L3 Body Water Flashcards Preview

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Flashcards in L3 Body Water Deck (13):
1


How is body water distributed?

What is the 60-40-20 rule?


2/3 in ICF, 1/3 in ECF (20% of ECF = plasma, 80% of ECF = ISF)

Interstitial fluid (ISF) = layer between ICF and plasma

60% of body weight is water, 40% of body weight is ICF and 20 % body weight is ECF.
 

2


How do you calculate Total Body Water?

 

Total Body Water = 0.7LBM + 0.1AT
where LBM = lean body mass (in kg) and AT = adipose tissue (in kg)

Increased body fat = decreased water %

Women and elderly have decreased TBW because of increased fat.

If LBM is not known, estimate: TBW = .6(weight)

3


What are the relative concentration of Na, K, Cl and protein

Inside cell: lower Na, higher K, lower Cl, higher protein

4


Estimating Plasma Osmolarity

Plasma Osmolarity (mOsm/kg H2O) =
2Na+ (mEq/L) + Glucose (mg/dL)/18 + BUN (mg/dL)/2.8

BUN = blood urea nitrogen, measure of nitrogen in blood and of renal function

5


What is hematocrit?

 

How can volume changes (ECF or ICF) affect hematocrit?


Hematocrit = fraction of plasma occupied by red blood cells (RBCs) after centrifugation

= Height of RBCs/Total height (in column)

6


How do volume changes in ECF or ICF affect total plasma protein and hematocrit?

Loss in ECF volume will increase plasma protein concentration, gain in ECF with will reult in decreased plasma protein (by dilution)

Volume changes that increase hematocrit:

  1. Loss in ECF volume
  2. Gain in ICF volume (RBCs swell)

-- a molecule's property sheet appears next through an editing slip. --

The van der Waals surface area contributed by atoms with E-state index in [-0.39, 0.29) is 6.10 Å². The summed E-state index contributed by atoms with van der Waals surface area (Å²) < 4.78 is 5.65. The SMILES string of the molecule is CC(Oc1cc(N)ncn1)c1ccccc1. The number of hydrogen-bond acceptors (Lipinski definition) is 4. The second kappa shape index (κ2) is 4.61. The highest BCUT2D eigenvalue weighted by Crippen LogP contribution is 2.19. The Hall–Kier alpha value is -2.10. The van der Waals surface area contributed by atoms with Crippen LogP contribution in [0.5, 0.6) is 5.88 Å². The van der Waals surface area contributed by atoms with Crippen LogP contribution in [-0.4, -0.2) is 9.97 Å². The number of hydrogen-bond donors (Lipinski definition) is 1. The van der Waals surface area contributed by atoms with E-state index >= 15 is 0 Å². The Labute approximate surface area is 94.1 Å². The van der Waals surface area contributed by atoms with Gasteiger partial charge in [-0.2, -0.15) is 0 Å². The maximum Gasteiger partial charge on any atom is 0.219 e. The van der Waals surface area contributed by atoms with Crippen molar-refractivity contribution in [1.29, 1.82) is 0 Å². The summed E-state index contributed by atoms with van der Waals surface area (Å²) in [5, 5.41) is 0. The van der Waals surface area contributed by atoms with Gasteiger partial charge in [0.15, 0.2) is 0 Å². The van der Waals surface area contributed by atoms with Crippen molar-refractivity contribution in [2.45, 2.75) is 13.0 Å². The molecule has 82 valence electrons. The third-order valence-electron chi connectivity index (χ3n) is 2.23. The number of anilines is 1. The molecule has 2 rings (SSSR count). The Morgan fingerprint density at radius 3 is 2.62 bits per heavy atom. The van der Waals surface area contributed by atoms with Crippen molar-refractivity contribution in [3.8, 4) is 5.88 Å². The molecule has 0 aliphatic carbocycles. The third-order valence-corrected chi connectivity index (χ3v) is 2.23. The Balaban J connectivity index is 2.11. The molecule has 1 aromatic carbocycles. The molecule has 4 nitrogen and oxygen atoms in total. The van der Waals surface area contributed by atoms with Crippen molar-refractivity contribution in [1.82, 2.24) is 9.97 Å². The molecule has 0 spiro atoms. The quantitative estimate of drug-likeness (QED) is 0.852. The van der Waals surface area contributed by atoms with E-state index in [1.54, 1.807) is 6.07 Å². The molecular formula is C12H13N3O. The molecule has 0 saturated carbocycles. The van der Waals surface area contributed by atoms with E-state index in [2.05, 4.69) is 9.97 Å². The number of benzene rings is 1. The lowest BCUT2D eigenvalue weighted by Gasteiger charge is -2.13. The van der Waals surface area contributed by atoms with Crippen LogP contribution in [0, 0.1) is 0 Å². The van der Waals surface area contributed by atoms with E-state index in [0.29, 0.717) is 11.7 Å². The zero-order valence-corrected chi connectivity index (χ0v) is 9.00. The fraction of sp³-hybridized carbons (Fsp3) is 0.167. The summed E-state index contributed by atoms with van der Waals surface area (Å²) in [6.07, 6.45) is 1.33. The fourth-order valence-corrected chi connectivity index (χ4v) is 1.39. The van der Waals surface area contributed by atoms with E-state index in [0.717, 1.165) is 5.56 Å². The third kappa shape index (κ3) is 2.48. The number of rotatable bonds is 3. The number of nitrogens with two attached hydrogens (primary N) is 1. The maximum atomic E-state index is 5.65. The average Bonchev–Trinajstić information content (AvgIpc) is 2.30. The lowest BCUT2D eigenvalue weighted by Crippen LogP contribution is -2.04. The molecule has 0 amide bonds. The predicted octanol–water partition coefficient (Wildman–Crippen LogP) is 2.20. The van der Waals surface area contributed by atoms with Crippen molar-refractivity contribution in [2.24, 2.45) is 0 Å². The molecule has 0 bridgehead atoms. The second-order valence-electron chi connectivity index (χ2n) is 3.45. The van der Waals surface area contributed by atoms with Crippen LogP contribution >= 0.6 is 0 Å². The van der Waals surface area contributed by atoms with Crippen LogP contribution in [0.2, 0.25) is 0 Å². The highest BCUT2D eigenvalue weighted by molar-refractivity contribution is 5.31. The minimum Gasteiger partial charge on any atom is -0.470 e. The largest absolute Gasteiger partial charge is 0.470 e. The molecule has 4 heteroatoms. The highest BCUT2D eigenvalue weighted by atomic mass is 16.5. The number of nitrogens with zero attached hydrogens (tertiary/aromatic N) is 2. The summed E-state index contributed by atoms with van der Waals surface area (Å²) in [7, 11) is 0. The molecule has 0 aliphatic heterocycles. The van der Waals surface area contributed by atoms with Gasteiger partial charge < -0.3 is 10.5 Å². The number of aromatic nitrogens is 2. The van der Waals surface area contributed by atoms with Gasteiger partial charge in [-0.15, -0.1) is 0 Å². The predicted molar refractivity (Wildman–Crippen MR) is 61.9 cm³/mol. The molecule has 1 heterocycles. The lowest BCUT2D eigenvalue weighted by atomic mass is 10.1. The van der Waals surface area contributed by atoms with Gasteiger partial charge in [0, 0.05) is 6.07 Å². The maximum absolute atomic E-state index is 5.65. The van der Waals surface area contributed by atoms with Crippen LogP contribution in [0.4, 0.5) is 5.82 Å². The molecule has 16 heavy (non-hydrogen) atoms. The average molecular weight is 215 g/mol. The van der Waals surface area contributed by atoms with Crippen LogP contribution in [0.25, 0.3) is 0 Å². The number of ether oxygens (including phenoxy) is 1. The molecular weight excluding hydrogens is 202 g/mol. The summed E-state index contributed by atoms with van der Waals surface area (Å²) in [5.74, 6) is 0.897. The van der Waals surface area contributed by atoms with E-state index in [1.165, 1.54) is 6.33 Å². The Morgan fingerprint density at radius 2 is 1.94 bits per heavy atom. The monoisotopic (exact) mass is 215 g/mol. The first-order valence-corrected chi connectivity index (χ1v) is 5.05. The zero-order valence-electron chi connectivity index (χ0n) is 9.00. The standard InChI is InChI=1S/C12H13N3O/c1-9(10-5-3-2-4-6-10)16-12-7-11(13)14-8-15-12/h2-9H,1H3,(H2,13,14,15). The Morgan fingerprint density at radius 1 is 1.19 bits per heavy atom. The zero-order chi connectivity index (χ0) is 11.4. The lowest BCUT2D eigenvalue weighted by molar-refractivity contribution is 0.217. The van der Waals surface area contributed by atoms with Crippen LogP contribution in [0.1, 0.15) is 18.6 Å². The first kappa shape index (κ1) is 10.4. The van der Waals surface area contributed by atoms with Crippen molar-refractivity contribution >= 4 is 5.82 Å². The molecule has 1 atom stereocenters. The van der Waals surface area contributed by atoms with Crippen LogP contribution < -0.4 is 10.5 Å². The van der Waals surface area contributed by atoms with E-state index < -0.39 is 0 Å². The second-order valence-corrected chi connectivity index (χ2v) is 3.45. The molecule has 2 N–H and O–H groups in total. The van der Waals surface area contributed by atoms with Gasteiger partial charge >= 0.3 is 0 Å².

Volume changes that decrease hematocrit:

  1. Gain in ECF volume
  2. Loss in ICF volume (RBC's shrink)

7


What are the affects of adding isotonic solution (e.g. saline infusion)?

Increase TBW from increased ECF volume, decrease plasma protein concentration and hematocrit (both from dilution)

8

Loss of isotonic solution (e.g. diarrhea)

Decrease TBW

Decreases ECF volume

Increase [plasma protein] and hematocrit

9

Gain of hypotonic solution (e.g. pure water)

Increase in ECF volume

Decrease in ECF osmolarity

Shift in H2O from ECF to ICF

Increase in ICF volume

Decrease in ICF osmolarity

Increase in TBW

Decrease plasma protein concentration

No change in hematocrit (no net change)

10


SIADH Syndrome of Inappropriate Anti-diuretic Hormone Secretion

In SIADH, inappropriately high levels of ADH are secreted

Excess water is added to the ECF and ICF (in proportion to original values)

Plasma protein concentration is decreased, by dilution.

Hematocrit unchanged

11


Loss of Hypotonic Solution

(e.g. water depravation, sweating)

Decrease in ECF volume

Increase in ECF osmolarity

Shift in H2O from ICF to ECF

Decrease in ICF volume

Increase in ICF osmolarity

Decrease in TBW

Increased plasma protein concentration (by fluid loss)

No change in hematocrit (no net change)

12


Gain of Sodium (e.g. high NaCl intake)

Increase in ECF osmolarity

Shift in H2O from ICF to ECF

Decrease in ICF volume

Increase in ECF volume

Increase in ICF osmolarity

No change in TBW

Decrease plasma protein concentration (by dilution)

Decrease hematocrit
RBC concentration decreased by dilution and also because of water shift out of RBCs decreasing cell volume.

13


Loss of Sodium (e.g. Aldosterone Insufficiency)

Decrease in osmolarity
Shift in H2O from ECF to ICF
Increase in ICF volume
Decrease in ECF volume
Decrease in ICF osmolarity
No change in TBW
Increase plasma protein concentration (by fluid loss)
Increase hematocrit
RBC concentration increased by ECF fluid loss and also because of shift of H2O into RBCs, increasing cell volume.